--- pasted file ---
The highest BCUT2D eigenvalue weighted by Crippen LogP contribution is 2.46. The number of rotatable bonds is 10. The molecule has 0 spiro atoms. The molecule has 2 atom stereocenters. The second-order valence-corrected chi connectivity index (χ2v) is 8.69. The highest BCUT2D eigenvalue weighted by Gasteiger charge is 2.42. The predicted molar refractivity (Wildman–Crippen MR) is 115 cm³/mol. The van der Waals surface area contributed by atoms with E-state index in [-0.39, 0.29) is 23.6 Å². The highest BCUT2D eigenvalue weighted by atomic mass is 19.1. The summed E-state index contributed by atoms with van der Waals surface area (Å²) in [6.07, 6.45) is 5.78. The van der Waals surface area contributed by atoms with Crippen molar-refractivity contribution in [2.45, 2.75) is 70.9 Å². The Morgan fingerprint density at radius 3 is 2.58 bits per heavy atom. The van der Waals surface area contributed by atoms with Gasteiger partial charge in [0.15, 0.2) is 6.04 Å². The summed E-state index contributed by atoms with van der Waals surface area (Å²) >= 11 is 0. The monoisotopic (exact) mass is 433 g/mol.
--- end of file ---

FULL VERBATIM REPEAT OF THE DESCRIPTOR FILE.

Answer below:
The highest BCUT2D eigenvalue weighted by Crippen LogP contribution is 2.46. The number of rotatable bonds is 10. The molecule has 0 spiro atoms. The molecule has 2 atom stereocenters. The second-order valence-corrected chi connectivity index (χ2v) is 8.69. The highest BCUT2D eigenvalue weighted by Gasteiger charge is 2.42. The predicted molar refractivity (Wildman–Crippen MR) is 115 cm³/mol. The van der Waals surface area contributed by atoms with E-state index in [-0.39, 0.29) is 23.6 Å². The highest BCUT2D eigenvalue weighted by atomic mass is 19.1. The summed E-state index contributed by atoms with van der Waals surface area (Å²) in [6.07, 6.45) is 5.78. The van der Waals surface area contributed by atoms with Crippen molar-refractivity contribution in [2.45, 2.75) is 70.9 Å². The Morgan fingerprint density at radius 3 is 2.58 bits per heavy atom. The van der Waals surface area contributed by atoms with Gasteiger partial charge in [0.15, 0.2) is 6.04 Å². The summed E-state index contributed by atoms with van der Waals surface area (Å²) >= 11 is 0. The monoisotopic (exact) mass is 433 g/mol.